Feeds

Europe space shuttle passes first test

Lands safely

  • alert
  • submit to reddit

Secure remote control for conventional and virtual desktops

The European Space Agency (ESA) has succesfully landed its prototype unmanned shuttle, Phoenix. The ESA hopes Phoenix will halve the cost of commercial satellite launches, and prove a useful money spinner for the agency.

The test flight took place in Sweden this Saturday. Phoenix, seven metres long and with a wingspan of four metres, was dropped from a helicopter from a height of 2,400m for its 90-second glide to the landing runway. More test flights are to come, with new and tricky challenges for Phoenix, such as changing direction, and getting dropped at funny angles. Phoenix is a test vehicle for landing without humans: it uses a combination of radar, GPS data, and laser altimeters to navigate, as well sensors checking pressure and speed.

Phoenix is one of a raft of proposals for a reusable launch vehicle (RLV), New Scientist reports. The only one currently in operation is NASA's Space Shuttle, an expensive old bird, and set for the scrap heap in just six years.

Shuttle is also no good for satellite launches, and it is this gap in the market that Phoenix could fill. Current launch costs stand at a not-to-be-sniffed-at $15,000 per kg of payload. Imagine the excess luggage bill. Phoenix's designers at EADS Space Transportation reckon on halving the price, if all goes well.

The grown-up, fully operational version of Phoenix, tentatively named Hopper, would fly to a height of 130km before firing its payload into orbit on an expendable rocket. But first it will have to make it through the tests. The next target is dropping the craft from 25km. The ESA aims to do this within three years. ®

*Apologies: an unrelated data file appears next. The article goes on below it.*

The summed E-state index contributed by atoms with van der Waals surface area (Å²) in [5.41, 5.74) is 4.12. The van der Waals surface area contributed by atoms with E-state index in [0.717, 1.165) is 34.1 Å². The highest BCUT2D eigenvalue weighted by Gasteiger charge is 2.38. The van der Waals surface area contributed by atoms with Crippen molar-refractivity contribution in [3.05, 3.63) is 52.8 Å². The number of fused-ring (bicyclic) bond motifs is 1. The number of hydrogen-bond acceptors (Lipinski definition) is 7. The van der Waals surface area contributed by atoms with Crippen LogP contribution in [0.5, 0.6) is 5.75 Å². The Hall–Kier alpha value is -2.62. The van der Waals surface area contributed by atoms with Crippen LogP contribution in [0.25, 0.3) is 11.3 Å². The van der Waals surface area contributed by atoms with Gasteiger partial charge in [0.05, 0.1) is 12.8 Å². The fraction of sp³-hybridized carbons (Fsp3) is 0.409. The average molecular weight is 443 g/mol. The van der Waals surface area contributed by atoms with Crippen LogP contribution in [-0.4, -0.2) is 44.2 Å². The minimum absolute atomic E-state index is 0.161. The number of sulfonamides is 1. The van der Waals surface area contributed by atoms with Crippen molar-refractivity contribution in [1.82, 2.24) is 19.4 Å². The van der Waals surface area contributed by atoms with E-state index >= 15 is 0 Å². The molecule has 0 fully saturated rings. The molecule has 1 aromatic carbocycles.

Related stories

Beagle 2 was 'poorly managed'
Rosetta space-bound at third attempt
Galileo satellite project under threat?

Secure remote control for conventional and virtual desktops

More from The Register

next story
SCREW YOU, Russia! NASA lobs $6.8bn at Boeing AND SpaceX to run space station taxis
Musk charging nearly half as much as Boeing for crew trips
Boffins say they've got Lithium batteries the wrong way around
Surprises at the nano-scale mean our ideas about how they charge could be all wrong
Thought that last dinosaur was BIG? This one's bloody ENORMOUS
Weighed several adult elephants, contend boffins
Europe prepares to INVADE comet: Rosetta landing site chosen
No word yet on whether backup site is labelled 'K'
India's MOM Mars mission makes final course correction
Mangalyaan probe will feel the burn of orbital insertion on September 24th
Cracked it - Vulture 2 power podule fires servos for 4 HOURS
Pixhawk avionics juice issue sorted, onwards to Spaceport America
City hidden beneath England's Stonehenge had HUMAN ABATTOIR. And a pub
Boozed-up ancients drank beer before tearing corpses apart
'Duck face' selfie in SPAAAACE: Rosetta's snap with bird comet
Probe prepares to make first landing on fast-moving rock
prev story

Whitepapers

Providing a secure and efficient Helpdesk
A single remote control platform for user support is be key to providing an efficient helpdesk. Retain full control over the way in which screen and keystroke data is transmitted.
Saudi Petroleum chooses Tegile storage solution
A storage solution that addresses company growth and performance for business-critical applications of caseware archive and search along with other key operational systems.
Security and trust: The backbone of doing business over the internet
Explores the current state of website security and the contributions Symantec is making to help organizations protect critical data and build trust with customers.
Reg Reader Research: SaaS based Email and Office Productivity Tools
Read this Reg reader report which provides advice and guidance for SMBs towards the use of SaaS based email and Office productivity tools.
Security for virtualized datacentres
Legacy security solutions are inefficient due to the architectural differences between physical and virtual environments.